Family Law

Family Law News Issue 2, 2020, Volume 42, No. 2

Vocational Evaluations: How They Can Assist with Child and Spousal Support Accountability

Jessica Bohne, M.Ed., CRC

Jessica Bohne has extensive professional experience in both the public and private sector, assisting individuals with disabilities to define their return to work objectives and reach their overall career goals in employment. She is currently the President of Bohne Vocational Services has been actively retained for her diverse expertise on multiple vocational related cases. She is an active member of IARP (International Association of Rehabilitation Professionals) as a Board Member and Mentee in the Forensic Vocational Evaluation section of the organization and specializes in Family Law and Worker’s Compensation vocational evaluations.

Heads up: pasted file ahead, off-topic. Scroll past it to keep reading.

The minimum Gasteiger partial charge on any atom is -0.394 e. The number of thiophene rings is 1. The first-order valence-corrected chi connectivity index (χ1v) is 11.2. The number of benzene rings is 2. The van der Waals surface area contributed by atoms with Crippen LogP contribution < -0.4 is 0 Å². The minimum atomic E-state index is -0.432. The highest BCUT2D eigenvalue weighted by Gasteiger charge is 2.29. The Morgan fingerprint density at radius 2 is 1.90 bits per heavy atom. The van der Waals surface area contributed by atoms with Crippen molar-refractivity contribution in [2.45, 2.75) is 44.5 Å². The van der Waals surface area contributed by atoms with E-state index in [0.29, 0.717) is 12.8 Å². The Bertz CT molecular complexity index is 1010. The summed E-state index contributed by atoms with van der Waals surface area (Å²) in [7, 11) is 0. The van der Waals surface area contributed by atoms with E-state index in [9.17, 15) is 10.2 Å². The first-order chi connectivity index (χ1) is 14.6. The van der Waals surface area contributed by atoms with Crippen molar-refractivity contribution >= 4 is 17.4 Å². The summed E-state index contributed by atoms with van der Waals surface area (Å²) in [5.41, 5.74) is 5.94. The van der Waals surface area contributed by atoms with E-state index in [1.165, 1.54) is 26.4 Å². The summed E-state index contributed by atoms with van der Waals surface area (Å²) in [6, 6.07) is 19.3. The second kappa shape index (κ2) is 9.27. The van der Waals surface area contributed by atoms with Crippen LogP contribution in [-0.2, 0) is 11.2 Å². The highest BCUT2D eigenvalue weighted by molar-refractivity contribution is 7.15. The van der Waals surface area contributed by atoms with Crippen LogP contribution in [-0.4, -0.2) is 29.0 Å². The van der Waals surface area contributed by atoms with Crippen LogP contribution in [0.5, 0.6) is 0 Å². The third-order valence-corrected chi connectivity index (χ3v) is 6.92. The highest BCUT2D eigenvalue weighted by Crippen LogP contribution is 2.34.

The American family structure is more diverse than ever with regard to the earning capacity of spouses. The majority of married couples with children are dual income; however, there are many instances where a divorcing spouse will be out of work by mutual agreement, to raise children, or due to health reasons or disability. A spouse may also be unemployed involuntarily, e.g., termination, job change, or downsizing. They may also be purposefully out of work, underemployed, or hiding income, which is when imputed income is needed the most. When issues of spousal and child support arise, determining proper earning capacity for which either spouse should hold responsibility becomes an extremely important issue.

In these types of cases, it is beneficial to call upon a vocational expert to provide a thorough evaluation. A vocational expert is hired to provide professional evaluations, testimony, and opinions regarding the vocational aspects of a case and what a party is capable of earning in local labor markets. The evaluation should aim to determine the highest level of vocational functioning of a spouse, earning capacity, as well as the need for further training or education (if necessary).

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